When working on tickets, collaboration is critical, especially when troubleshooting complex issues, or technical areas of focus that fall outside of your experience level. Asking for help means having a low level of shame, and also shows that you are putting the customer first because you are working towards resolving their problem.
If you are stuck on a ticket, the following workflow seeks to help Support Engineers realize and utilize all of the resources available to progress a ticket to resolution. This workflow lists some common resources, you can lean on to get the help you need.
If you’re stuck on a ticket…..
Identify what's causing you to get stuck. Some examples are:
Then consider these options to help unblock you. And remember that escalating to unblock is an operating principle of Results.
Ask in your group's Slack channel for help. You might get all the help you need in responses right there, or you might open up the group's Zoom room for an impromptu pairing session to work on the ticket. And remember:
#spt_managerschannel. They will help you to determine next steps.
#spt_managersas they can be missed or be a victim to the bystander effect.
2022-06-13 the Support Team and the Development Team are rolling out a series of projects that will enable support engineers to request help from a GitLab Development group, for more information on this please review the associated proposal. The aim is to provide a formal and accountable workflow process for Support Engineers to request assistance from the various Development Sections for any technical issues which they are currently unable to progress. Please note that this is an iterative process, which aims to roll out the process for each of the 10 development sections at GitLab. If the Development Section that you require assistance from is not listed in the table below then please continue to use the existing methods for contacting the relevant Development Teams, such as Slack.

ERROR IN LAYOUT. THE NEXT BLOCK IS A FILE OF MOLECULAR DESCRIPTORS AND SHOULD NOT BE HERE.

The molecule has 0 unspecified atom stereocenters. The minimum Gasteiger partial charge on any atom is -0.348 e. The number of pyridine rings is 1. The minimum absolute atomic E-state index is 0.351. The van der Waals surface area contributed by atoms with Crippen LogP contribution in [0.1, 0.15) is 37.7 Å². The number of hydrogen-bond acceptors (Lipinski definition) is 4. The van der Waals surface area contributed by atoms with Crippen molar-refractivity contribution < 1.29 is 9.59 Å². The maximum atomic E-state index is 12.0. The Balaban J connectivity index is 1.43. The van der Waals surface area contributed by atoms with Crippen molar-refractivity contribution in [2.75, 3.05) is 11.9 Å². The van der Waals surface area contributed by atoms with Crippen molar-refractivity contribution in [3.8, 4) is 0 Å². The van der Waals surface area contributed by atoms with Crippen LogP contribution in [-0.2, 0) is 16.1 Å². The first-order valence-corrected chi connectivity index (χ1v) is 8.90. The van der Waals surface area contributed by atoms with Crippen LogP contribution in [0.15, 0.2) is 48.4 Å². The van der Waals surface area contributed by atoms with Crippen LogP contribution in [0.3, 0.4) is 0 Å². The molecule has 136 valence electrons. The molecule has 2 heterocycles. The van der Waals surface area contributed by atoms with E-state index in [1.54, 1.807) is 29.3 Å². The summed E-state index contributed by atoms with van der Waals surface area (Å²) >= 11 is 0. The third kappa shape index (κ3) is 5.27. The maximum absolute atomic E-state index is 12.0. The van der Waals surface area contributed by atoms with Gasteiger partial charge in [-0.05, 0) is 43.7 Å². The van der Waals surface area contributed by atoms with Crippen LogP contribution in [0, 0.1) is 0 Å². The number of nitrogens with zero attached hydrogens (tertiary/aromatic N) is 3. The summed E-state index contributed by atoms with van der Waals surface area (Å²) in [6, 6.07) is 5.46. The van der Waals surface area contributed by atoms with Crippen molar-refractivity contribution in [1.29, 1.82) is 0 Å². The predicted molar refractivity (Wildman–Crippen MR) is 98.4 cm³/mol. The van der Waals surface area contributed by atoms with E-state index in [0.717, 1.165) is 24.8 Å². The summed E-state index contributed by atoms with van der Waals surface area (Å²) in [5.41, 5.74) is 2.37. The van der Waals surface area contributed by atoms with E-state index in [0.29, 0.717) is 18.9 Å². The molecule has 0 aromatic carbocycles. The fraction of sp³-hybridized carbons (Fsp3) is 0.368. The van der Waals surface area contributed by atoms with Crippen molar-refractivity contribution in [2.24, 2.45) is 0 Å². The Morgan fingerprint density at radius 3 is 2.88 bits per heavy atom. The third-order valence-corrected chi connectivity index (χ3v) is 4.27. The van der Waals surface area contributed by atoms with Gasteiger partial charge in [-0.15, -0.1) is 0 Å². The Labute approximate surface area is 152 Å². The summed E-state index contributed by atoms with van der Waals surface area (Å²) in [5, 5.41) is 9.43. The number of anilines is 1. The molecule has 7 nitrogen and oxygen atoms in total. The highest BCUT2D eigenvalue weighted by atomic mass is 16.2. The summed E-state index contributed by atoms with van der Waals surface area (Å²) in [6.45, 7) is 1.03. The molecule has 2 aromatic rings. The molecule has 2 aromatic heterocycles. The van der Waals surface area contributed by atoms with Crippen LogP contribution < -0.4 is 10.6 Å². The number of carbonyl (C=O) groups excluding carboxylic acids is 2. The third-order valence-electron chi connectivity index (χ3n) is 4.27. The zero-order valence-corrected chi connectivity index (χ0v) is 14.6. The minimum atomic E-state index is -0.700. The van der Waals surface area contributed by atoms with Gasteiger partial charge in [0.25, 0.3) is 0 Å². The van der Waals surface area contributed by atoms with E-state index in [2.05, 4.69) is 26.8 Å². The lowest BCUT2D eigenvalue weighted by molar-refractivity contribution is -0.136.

The easiest way to determine the correct place for a Support Request for Help issue is to use the docs pages. One possible workflow is as follows:
.mdsource file of that docs page, which contains both the
groupresponsible for it noted on the top.
Alternatively, if you have set up the Support dotfiles, you can use the
gls_request_for_help command to quickly retrieve the "New issue" link with the correct issue template.
NOTE: A video recording of a similar workflow as the one described above can be found in the Support Training repository
|Development Section||Section Product and Group Breakdown||Link to the GitLab Project for requesting help|
|Ops Section||Ops Section Breakdown||Section Ops Request for Help|
|Dev Section||Dev Section Breakdown||Section Dev Request for Help|
|Sec Section||Sec Section Breakdown||Section Sec Request for Help|
|Enablement Section||Enablement Section Breakdown||Section Enablement Request for Help|
|Fulfilment Section||Fulfilment Section Breakdown||Section Fulfilment Request for Help|
The steps for submitting a help request are as follows:
ReadMe(displayed on the project page):
Support Engineer User Guidancesection and follow the steps outlined.
Development groups and their corresponding templatessection and use the Handbook links provided if you are unsure as to which Section Sub Group and corresponding template you should use.
Development Groups with their corresponding templates and labels
documentation::candidateso that the issue can be identifiable for future use. If you have actually updated the GitLab documentation then please add a link to the MR to the issue and add the label
Every problem is a little bit different. Sometimes it makes sense to try a different troubleshooting technique. These resources talk about general purpose approaches to troubleshooting: